The CDM: let's not discard a tool that raised over US$200 billion

Everyone wonders which miraculous instrument will enable the Green Climate Fund to mobilize the pledged US$100 billion per year in climate finance by 2020. Developing countries are now asking for interim targets to quench their mounting skepticism that this level of commitment can be reached...

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In the meantime paradoxically, the Clean Development Mechanism (CDM) – a tool that managed to leverage over US$200 billion of mostly private investment for climate change mitigation – is left dying without much regret.

Being the largest carbon offset standard in the world, the CDM has yielded over 5,000 projects in developing countries that have already reduced over 1 billion tons CO2e of GHG emissions – roughly the size of annual emissions of Germany. Almost 4,000 CDM projects, for which the investment data is publicly available, have attracted US$188 billion and aim at reducing GHG emissions by 1.42 billion tons CO2e by the end of 2012 according to their project design documentation. Taking into account the average price for Certified Emission Reductions – carbon credits generated by the CDM – of US$13 in the past three years, one can roughly conclude that each dollar of international carbon finance managed to leverage 10 dollars of investments in climate change mitigation through the CDM.

Obviously, the higher the share of non-carbon revenues of a project is, the higher the leverage ratio can be. Indeed, the investment/abatement ratio of the CDM can vary from a couple of cents for projects with carbon revenues only – such as industrial gas destruction – to several hundred dollars for projects that generate most of their revenue from electricity production or energy savings – e.g. solar power or energy efficiency. The CDM can thus be considered an effective public policy tool that unlocks private investments in climate change mitigation across different sectors. This tool is also important from the capacity building point of view, as it is highlighted by an increasingly large number of projects financed via domestic private investments in developing countries.

It is true that along the billion-dollar investments the CDM has attracted multiple and legitimate criticisms. These criticisms concerned its environmental integrity, its complicated administrative procedures and its contribution to sustainable development. Nevertheless, over its 11-year lifetime, it proved to be a flexible instrument that is able to learn from its mistakes and improve through incessant reforms. Among the improvements that have already been implemented are eradicating perverse incentives for industrial gas destruction projects, streamlining the administrative procedures, standardizing additionality demonstration and baseline setting and expanding the coverage of the mechanism. A set of further reforms was proposed by the CDM Policy Dialogue in September 2012.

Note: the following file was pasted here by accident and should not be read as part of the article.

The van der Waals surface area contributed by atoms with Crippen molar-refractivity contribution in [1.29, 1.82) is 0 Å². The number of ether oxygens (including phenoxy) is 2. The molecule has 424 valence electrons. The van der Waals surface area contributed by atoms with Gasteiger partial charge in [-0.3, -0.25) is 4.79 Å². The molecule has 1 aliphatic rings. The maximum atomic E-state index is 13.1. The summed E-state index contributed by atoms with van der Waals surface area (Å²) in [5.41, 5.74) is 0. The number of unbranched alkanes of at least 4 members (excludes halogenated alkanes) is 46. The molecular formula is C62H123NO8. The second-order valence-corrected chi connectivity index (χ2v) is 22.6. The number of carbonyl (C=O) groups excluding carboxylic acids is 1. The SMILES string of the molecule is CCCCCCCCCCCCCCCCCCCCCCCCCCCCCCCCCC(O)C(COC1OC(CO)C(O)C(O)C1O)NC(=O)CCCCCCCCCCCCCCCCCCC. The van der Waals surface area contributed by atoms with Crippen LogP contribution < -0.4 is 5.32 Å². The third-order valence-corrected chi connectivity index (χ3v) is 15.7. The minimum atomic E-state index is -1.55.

Meanwhile the demand for carbon offsets, which is mainly driven by the EU ETS, is drying out pushing the price for Kyoto offsets down to as low as US$1 per ton of CO2e without any rally perspective. The relevance of the CDM as an important climate change mitigation tool can therefore be seriously contravened. However, in the times of climate finance deficit it would be short-sighted to discard an established, well-functioning mechanism to reduce GHG emissions that offers a leverage ratio of 10. As suggested recently by the CDM Policy Dialogue, clear political decisions to boost and diversify the demand for carbon credits through more ambitious commitments and/or to use the CDM toolbox in regional markets and multilateral funds are necessary to restore a sustainable carbon price and a favorable investment climate. This would in turn have a strong leverage effect that can help attain the target of US$100 billion in climate finance per year by 2020.

Igor Shishlov December 2012

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